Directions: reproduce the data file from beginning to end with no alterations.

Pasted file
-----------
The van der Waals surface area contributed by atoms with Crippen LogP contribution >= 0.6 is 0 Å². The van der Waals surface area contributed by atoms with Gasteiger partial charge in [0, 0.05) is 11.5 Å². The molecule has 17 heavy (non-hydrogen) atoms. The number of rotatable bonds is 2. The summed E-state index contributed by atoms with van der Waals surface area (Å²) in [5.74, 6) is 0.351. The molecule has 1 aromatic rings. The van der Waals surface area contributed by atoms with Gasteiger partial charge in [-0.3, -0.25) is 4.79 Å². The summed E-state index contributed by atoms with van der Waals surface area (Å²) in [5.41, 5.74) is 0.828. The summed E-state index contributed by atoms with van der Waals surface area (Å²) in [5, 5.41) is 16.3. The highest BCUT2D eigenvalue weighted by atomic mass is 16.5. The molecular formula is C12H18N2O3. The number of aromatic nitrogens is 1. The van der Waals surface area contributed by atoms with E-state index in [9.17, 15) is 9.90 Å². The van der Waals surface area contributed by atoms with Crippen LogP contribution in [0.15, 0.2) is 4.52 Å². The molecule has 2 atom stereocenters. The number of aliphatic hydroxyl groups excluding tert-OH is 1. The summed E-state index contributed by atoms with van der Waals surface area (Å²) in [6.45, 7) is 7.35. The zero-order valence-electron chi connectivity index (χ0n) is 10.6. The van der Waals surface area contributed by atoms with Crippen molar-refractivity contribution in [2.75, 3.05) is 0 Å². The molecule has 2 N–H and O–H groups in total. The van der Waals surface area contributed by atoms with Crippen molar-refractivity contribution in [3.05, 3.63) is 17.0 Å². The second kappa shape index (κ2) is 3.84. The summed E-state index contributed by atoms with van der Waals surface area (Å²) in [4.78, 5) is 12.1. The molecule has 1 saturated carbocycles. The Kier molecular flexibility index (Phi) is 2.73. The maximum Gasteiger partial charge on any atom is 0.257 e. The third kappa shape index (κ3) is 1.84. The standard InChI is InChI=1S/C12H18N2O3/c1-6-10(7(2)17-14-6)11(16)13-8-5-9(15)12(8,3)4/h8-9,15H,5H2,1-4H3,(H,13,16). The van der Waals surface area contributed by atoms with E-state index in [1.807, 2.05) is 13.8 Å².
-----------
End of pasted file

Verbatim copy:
The van der Waals surface area contributed by atoms with Crippen LogP contribution >= 0.6 is 0 Å². The van der Waals surface area contributed by atoms with Gasteiger partial charge in [0, 0.05) is 11.5 Å². The molecule has 17 heavy (non-hydrogen) atoms. The number of rotatable bonds is 2. The summed E-state index contributed by atoms with van der Waals surface area (Å²) in [5.74, 6) is 0.351. The molecule has 1 aromatic rings. The van der Waals surface area contributed by atoms with Gasteiger partial charge in [-0.3, -0.25) is 4.79 Å². The summed E-state index contributed by atoms with van der Waals surface area (Å²) in [5.41, 5.74) is 0.828. The summed E-state index contributed by atoms with van der Waals surface area (Å²) in [5, 5.41) is 16.3. The highest BCUT2D eigenvalue weighted by atomic mass is 16.5. The molecular formula is C12H18N2O3. The number of aromatic nitrogens is 1. The van der Waals surface area contributed by atoms with E-state index in [9.17, 15) is 9.90 Å². The van der Waals surface area contributed by atoms with Crippen LogP contribution in [0.15, 0.2) is 4.52 Å². The molecule has 2 atom stereocenters. The number of aliphatic hydroxyl groups excluding tert-OH is 1. The summed E-state index contributed by atoms with van der Waals surface area (Å²) in [6.45, 7) is 7.35. The zero-order valence-electron chi connectivity index (χ0n) is 10.6. The van der Waals surface area contributed by atoms with Crippen molar-refractivity contribution in [2.75, 3.05) is 0 Å². The molecule has 2 N–H and O–H groups in total. The van der Waals surface area contributed by atoms with Crippen molar-refractivity contribution in [3.05, 3.63) is 17.0 Å². The second kappa shape index (κ2) is 3.84. The summed E-state index contributed by atoms with van der Waals surface area (Å²) in [4.78, 5) is 12.1. The molecule has 1 saturated carbocycles. The Kier molecular flexibility index (Phi) is 2.73. The maximum Gasteiger partial charge on any atom is 0.257 e. The third kappa shape index (κ3) is 1.84. The standard InChI is InChI=1S/C12H18N2O3/c1-6-10(7(2)17-14-6)11(16)13-8-5-9(15)12(8,3)4/h8-9,15H,5H2,1-4H3,(H,13,16). The van der Waals surface area contributed by atoms with E-state index in [1.807, 2.05) is 13.8 Å².